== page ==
2018/10/09: In the past few years, California has emerged as a global leader in tackling climate change through agricultural policy. One of its most successful programs to date has been the State Water Efficiency Enhancement Program, known as SWEEP. The first program of its kind in the country, SWEEP provides financial incentives to farmers to improve irrigation management in ways that both save water and reduce emissions. So far, the greenhouse gas emissions reductions the program is projected to achieve over its lifetime are equivalent to taking nearly 65,000 passenger vehicles off the road. However, state funding for the program hasn’t kept up with farmer demand. In the first three years, applications outnumbered awards by a nearly three-to-one ratio. And since drought faded from the headlines, funding for the program is in question.
Similarly promising, but struggling, is another first-of-its-kind climate-smart agriculture program: The Healthy Soils Initiative. This initiative offers financial assistance to farmers for a whole suite of practices that sequester carbon in soils, from reducing tillage to planting perennial vegetation to adding a thin layer of compost to the land. Although small, this program has been celebrated far beyond California as a particularly promising win-win policy, since carbon sequestered in soils not only reduces the burden on the atmosphere, but actually improves soils’ fertility and capacity to support healthy crops.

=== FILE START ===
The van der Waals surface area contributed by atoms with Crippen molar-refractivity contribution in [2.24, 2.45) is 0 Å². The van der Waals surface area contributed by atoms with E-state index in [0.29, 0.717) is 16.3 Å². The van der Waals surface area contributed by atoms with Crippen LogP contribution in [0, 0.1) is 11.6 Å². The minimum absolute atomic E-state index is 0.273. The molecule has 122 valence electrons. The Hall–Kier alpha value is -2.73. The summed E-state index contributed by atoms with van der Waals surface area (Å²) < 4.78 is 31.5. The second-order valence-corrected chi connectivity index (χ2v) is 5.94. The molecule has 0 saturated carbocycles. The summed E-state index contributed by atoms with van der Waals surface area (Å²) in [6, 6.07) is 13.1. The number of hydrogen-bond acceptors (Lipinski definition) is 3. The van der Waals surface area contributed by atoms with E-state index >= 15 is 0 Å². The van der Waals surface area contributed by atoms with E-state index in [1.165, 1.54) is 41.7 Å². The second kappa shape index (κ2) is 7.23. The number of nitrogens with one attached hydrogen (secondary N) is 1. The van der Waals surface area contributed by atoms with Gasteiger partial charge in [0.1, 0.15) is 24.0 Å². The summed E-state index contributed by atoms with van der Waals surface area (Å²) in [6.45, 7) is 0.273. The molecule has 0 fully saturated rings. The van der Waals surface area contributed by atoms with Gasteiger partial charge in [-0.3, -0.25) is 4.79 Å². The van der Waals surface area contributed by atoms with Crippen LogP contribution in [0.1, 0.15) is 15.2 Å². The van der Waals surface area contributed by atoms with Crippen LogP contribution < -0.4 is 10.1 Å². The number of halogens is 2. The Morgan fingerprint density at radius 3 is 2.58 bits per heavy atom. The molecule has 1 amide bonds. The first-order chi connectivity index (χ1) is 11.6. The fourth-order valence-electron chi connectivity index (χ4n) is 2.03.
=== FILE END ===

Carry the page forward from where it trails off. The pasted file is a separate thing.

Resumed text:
2018/09/28: While it is commendable to strive to reduce the ecological footprint of cities some realism is called for. For their provisions and waste disposal, cities need forest, agricultural, marine, and wetland ecosystems on lands many hundred times the area of the city itself.[xxii] If we are serious about feeding the cities more locally, we should look more to the perimeters of the city and to the interplay between cities and their hinterland. It is here that there really is a potential to feed the cities.
Silicon Valley meats Hollywood That is the best description of how we will get food in the future if we would believe the impressive number of food tech start-ups which will produce food without soil or animals. But few of them deliver on their exaggerated promises.
Because of how badly we humans have treated soils and animals it is understandable that people now are looking for other ways of producing food. Under banners of digital ecosystems, open source, individual foods, actionable intelligence, disruptive food systems and digital transformation, there are legions of entrepreneurs (mostly with background in the IT sector) seeking venture capital and researchers looking for grants.